Every day, I walk into an empty classroom at around 6:00 am. It is absolutely quiet and peaceful, and it stays that way for about 45 minutes. It gives me time to gather my thoughts, make any last preparations for the day, and then say hello as the first batch of groggy students rolls in for a 7:10 am dose of economics.
Thus starts one of the best days of my life. Which just so happens to be every single day. Why? Because of the time I get to spend with my students.
I mean, if I am being honest, I know not all my students like being in my class. There’s that kid first hour who is always sleeping, or the group in 5th hour that always tests me (I swear they get together at lunch and discuss “How can we make Mr. S mad today). But even those kids just add to the experience, challenging me to find new ways to reach every one of them. I try to create a warm and inviting environment where kids are free to take risks and express their ideas and know they have at least one place they can go where someone supports them.
In return, my students reward me by engaging… by plugging in and taking part and showcasing the marvelous ideas that they have. Seriously, there are times when I listen to my students talk and I get excited about the future of our country again. That certainly doesn’t happen when I am listening the news about how dysfunctional our government is or the latest shooting tragedy. Our future is in the hands of these kids (at least if we can last long enough to give it to them) and I think their hands are more than capable.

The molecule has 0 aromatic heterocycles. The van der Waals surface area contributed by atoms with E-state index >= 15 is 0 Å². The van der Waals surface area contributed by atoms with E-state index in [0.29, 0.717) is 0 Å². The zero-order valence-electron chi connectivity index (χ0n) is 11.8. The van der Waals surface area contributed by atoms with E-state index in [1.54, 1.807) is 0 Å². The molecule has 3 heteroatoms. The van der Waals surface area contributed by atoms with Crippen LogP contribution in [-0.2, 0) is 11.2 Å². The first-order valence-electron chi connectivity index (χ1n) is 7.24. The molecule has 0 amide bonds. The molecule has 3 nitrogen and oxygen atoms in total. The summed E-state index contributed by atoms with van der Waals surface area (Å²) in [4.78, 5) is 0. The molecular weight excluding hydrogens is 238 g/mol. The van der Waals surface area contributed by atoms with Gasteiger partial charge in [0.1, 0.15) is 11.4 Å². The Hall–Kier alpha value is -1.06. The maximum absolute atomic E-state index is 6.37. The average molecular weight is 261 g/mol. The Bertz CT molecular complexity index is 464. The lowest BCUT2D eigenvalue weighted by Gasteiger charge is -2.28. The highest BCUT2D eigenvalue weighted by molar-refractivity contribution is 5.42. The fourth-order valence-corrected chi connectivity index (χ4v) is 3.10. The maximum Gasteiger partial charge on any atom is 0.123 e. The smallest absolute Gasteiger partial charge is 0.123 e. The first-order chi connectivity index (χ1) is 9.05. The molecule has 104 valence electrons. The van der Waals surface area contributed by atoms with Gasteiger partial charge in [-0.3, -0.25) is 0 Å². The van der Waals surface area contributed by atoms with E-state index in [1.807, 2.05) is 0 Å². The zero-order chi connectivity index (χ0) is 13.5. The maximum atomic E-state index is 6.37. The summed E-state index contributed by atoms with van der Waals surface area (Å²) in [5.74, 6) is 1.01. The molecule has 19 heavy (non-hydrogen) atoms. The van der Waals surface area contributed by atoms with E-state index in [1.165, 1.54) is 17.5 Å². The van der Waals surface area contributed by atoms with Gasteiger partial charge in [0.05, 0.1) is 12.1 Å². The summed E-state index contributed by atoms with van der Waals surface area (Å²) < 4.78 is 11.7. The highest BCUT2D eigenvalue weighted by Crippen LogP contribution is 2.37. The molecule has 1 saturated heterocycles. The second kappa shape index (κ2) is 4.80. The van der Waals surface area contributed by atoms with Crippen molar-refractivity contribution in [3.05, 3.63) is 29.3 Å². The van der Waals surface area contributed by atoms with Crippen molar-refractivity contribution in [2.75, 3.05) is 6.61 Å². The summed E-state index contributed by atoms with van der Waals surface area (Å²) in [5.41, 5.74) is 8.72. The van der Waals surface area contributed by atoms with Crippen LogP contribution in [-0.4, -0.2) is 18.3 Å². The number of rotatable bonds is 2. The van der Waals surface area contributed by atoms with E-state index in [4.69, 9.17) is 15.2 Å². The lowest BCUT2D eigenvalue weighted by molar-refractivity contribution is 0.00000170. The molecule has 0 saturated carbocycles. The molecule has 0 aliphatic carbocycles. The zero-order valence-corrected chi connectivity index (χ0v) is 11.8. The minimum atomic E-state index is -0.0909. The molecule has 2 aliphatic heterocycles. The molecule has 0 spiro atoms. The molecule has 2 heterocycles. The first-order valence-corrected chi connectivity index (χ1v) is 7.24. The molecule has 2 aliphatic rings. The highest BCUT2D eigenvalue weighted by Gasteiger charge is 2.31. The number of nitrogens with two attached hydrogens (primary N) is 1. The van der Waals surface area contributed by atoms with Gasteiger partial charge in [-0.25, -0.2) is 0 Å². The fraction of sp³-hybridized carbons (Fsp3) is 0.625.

In the past year, I have seen kids showcase bravery in the face of a parent that died. I have seen students suffer severe injuries and not let it affect their studies (and make amazing comebacks from a serious surgery). I have seen students balance far more than we ever had to balance back in the good old days of the 1980’s and 90’s. I have watched students come up with creative ideas for solving the problems our nation faces (although the “take social security away from old people and let them survive or die” was a bit harsh… but at least she felt comfortable enough to suggest it!). I have tried not to laugh when students mispronounce the name of our Speaker of the House. I have celebrated when they tell me they have been accepted to UofM or Harvard or Wayne State or Schoolcraft. I have tried not to shed a tear when a struggling student finally “gets” it. I have felt pride as students move on to the next phase of their life. I have felt sadness in knowing that they probably won’t remember me, but I still feel hope that I had a positive impact on them.
I hope my students accomplish the most amazing things in life. And on this, day three of giving thanks, I am thankful for each and every student that has spent time in my classroom – it was my honor and privilege to be called their teacher, and I hope they all know I gave them the best that I had.